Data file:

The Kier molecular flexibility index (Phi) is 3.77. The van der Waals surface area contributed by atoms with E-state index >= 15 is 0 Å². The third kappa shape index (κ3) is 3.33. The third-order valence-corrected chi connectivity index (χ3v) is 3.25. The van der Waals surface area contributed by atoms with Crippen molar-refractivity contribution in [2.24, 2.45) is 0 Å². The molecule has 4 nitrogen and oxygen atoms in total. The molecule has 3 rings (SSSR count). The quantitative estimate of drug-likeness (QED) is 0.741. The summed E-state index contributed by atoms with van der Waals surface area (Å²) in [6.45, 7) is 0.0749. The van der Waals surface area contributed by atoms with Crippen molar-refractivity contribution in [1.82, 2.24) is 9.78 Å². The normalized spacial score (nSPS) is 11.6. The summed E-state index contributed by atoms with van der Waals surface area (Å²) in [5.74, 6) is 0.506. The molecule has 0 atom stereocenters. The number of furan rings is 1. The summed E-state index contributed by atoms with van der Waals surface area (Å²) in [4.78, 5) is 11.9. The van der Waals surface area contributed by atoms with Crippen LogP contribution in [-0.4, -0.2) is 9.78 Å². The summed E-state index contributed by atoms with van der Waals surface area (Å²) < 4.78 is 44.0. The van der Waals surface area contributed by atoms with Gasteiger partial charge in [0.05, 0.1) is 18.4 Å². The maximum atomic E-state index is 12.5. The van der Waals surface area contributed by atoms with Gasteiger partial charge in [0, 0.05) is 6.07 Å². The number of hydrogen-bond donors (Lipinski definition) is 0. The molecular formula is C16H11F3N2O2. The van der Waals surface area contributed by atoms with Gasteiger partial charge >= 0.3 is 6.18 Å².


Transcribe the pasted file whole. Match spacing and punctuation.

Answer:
The Kier molecular flexibility index (Phi) is 3.77. The van der Waals surface area contributed by atoms with E-state index >= 15 is 0 Å². The third kappa shape index (κ3) is 3.33. The third-order valence-corrected chi connectivity index (χ3v) is 3.25. The van der Waals surface area contributed by atoms with Crippen molar-refractivity contribution in [2.24, 2.45) is 0 Å². The molecule has 4 nitrogen and oxygen atoms in total. The molecule has 3 rings (SSSR count). The quantitative estimate of drug-likeness (QED) is 0.741. The summed E-state index contributed by atoms with van der Waals surface area (Å²) in [6.45, 7) is 0.0749. The van der Waals surface area contributed by atoms with Crippen molar-refractivity contribution in [1.82, 2.24) is 9.78 Å². The normalized spacial score (nSPS) is 11.6. The summed E-state index contributed by atoms with van der Waals surface area (Å²) in [5.74, 6) is 0.506. The molecule has 0 atom stereocenters. The number of furan rings is 1. The summed E-state index contributed by atoms with van der Waals surface area (Å²) in [4.78, 5) is 11.9. The van der Waals surface area contributed by atoms with Crippen LogP contribution in [-0.4, -0.2) is 9.78 Å². The summed E-state index contributed by atoms with van der Waals surface area (Å²) < 4.78 is 44.0. The van der Waals surface area contributed by atoms with Gasteiger partial charge in [0.05, 0.1) is 18.4 Å². The maximum atomic E-state index is 12.5. The van der Waals surface area contributed by atoms with Gasteiger partial charge in [0, 0.05) is 6.07 Å². The number of hydrogen-bond donors (Lipinski definition) is 0. The molecular formula is C16H11F3N2O2. The van der Waals surface area contributed by atoms with Gasteiger partial charge >= 0.3 is 6.18 Å².